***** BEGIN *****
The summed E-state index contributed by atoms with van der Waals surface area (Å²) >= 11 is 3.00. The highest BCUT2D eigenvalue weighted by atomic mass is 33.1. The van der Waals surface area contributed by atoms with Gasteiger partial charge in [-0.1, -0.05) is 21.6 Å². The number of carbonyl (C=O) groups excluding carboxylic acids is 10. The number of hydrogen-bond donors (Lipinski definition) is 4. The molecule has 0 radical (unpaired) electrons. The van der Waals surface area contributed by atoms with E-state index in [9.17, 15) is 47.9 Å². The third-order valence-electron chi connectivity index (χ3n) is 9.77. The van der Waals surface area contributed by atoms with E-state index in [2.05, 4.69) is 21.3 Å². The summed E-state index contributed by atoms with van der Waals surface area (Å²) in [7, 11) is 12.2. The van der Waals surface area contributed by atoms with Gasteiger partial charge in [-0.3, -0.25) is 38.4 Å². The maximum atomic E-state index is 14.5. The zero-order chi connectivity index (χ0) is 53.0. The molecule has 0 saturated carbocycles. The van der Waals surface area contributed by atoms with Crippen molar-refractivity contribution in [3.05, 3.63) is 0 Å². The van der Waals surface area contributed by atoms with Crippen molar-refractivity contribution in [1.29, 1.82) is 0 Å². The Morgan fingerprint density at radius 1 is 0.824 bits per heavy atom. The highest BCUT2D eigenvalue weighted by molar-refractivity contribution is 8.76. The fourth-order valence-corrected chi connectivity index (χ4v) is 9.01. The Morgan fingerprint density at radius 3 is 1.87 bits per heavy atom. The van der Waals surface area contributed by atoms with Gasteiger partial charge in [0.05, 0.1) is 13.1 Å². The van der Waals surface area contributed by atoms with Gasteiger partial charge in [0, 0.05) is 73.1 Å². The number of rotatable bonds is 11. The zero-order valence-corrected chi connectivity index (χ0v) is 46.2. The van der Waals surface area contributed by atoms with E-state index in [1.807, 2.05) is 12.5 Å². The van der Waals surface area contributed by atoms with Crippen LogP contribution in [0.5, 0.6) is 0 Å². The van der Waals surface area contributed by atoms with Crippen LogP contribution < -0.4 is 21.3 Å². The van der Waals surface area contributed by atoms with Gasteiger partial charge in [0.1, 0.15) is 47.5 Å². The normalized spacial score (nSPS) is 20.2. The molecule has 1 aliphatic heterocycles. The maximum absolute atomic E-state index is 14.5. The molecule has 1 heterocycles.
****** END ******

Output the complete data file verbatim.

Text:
The summed E-state index contributed by atoms with van der Waals surface area (Å²) >= 11 is 3.00. The highest BCUT2D eigenvalue weighted by atomic mass is 33.1. The van der Waals surface area contributed by atoms with Gasteiger partial charge in [-0.1, -0.05) is 21.6 Å². The number of carbonyl (C=O) groups excluding carboxylic acids is 10. The number of hydrogen-bond donors (Lipinski definition) is 4. The molecule has 0 radical (unpaired) electrons. The van der Waals surface area contributed by atoms with E-state index in [9.17, 15) is 47.9 Å². The third-order valence-electron chi connectivity index (χ3n) is 9.77. The van der Waals surface area contributed by atoms with E-state index in [2.05, 4.69) is 21.3 Å². The summed E-state index contributed by atoms with van der Waals surface area (Å²) in [7, 11) is 12.2. The van der Waals surface area contributed by atoms with Gasteiger partial charge in [-0.3, -0.25) is 38.4 Å². The maximum atomic E-state index is 14.5. The zero-order chi connectivity index (χ0) is 53.0. The molecule has 0 saturated carbocycles. The van der Waals surface area contributed by atoms with Crippen molar-refractivity contribution in [3.05, 3.63) is 0 Å². The van der Waals surface area contributed by atoms with Crippen molar-refractivity contribution in [1.29, 1.82) is 0 Å². The Morgan fingerprint density at radius 1 is 0.824 bits per heavy atom. The highest BCUT2D eigenvalue weighted by molar-refractivity contribution is 8.76. The fourth-order valence-corrected chi connectivity index (χ4v) is 9.01. The Morgan fingerprint density at radius 3 is 1.87 bits per heavy atom. The van der Waals surface area contributed by atoms with Gasteiger partial charge in [0.05, 0.1) is 13.1 Å². The van der Waals surface area contributed by atoms with Gasteiger partial charge in [0, 0.05) is 73.1 Å². The number of rotatable bonds is 11. The zero-order valence-corrected chi connectivity index (χ0v) is 46.2. The van der Waals surface area contributed by atoms with E-state index in [1.807, 2.05) is 12.5 Å². The van der Waals surface area contributed by atoms with Crippen LogP contribution in [0.5, 0.6) is 0 Å². The van der Waals surface area contributed by atoms with Crippen LogP contribution < -0.4 is 21.3 Å². The van der Waals surface area contributed by atoms with Gasteiger partial charge in [0.1, 0.15) is 47.5 Å². The normalized spacial score (nSPS) is 20.2. The molecule has 1 aliphatic heterocycles. The maximum absolute atomic E-state index is 14.5. The molecule has 1 heterocycles.